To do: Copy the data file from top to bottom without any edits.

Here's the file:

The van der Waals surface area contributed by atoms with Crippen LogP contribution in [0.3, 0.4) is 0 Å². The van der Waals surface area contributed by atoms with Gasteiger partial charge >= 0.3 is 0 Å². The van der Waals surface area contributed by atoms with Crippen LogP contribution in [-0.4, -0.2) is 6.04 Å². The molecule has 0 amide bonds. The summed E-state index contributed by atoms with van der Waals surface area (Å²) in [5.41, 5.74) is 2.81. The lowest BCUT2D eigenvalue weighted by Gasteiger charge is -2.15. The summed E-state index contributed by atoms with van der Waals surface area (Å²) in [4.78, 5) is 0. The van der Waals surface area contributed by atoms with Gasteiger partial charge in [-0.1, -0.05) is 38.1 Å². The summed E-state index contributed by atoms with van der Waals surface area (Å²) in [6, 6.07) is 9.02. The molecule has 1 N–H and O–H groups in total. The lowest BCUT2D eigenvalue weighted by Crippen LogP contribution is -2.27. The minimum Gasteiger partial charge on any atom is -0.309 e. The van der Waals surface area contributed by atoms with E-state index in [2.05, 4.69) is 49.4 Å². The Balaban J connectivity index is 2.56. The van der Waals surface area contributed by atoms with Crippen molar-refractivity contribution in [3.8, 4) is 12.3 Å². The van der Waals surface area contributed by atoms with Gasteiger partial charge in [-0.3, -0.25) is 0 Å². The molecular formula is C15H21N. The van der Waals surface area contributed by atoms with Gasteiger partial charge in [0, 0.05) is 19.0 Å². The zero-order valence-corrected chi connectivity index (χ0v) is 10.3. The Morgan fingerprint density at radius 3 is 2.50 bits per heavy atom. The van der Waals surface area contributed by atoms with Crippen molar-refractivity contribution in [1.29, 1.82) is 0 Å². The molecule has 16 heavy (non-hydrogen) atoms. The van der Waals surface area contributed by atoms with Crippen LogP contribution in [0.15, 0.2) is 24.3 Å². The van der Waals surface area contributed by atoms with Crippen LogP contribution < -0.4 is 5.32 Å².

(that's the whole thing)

The van der Waals surface area contributed by atoms with Crippen LogP contribution in [0.3, 0.4) is 0 Å². The van der Waals surface area contributed by atoms with Gasteiger partial charge >= 0.3 is 0 Å². The van der Waals surface area contributed by atoms with Crippen LogP contribution in [-0.4, -0.2) is 6.04 Å². The molecule has 0 amide bonds. The summed E-state index contributed by atoms with van der Waals surface area (Å²) in [5.41, 5.74) is 2.81. The lowest BCUT2D eigenvalue weighted by Gasteiger charge is -2.15. The summed E-state index contributed by atoms with van der Waals surface area (Å²) in [4.78, 5) is 0. The van der Waals surface area contributed by atoms with Gasteiger partial charge in [-0.1, -0.05) is 38.1 Å². The summed E-state index contributed by atoms with van der Waals surface area (Å²) in [6, 6.07) is 9.02. The molecule has 1 N–H and O–H groups in total. The lowest BCUT2D eigenvalue weighted by Crippen LogP contribution is -2.27. The minimum Gasteiger partial charge on any atom is -0.309 e. The van der Waals surface area contributed by atoms with E-state index in [2.05, 4.69) is 49.4 Å². The Balaban J connectivity index is 2.56. The van der Waals surface area contributed by atoms with Crippen molar-refractivity contribution in [3.8, 4) is 12.3 Å². The van der Waals surface area contributed by atoms with Gasteiger partial charge in [-0.3, -0.25) is 0 Å². The molecular formula is C15H21N. The van der Waals surface area contributed by atoms with Gasteiger partial charge in [0, 0.05) is 19.0 Å². The zero-order valence-corrected chi connectivity index (χ0v) is 10.3. The Morgan fingerprint density at radius 3 is 2.50 bits per heavy atom. The van der Waals surface area contributed by atoms with Crippen molar-refractivity contribution in [1.29, 1.82) is 0 Å². The molecule has 16 heavy (non-hydrogen) atoms. The van der Waals surface area contributed by atoms with Crippen LogP contribution in [0.15, 0.2) is 24.3 Å². The van der Waals surface area contributed by atoms with Crippen LogP contribution < -0.4 is 5.32 Å².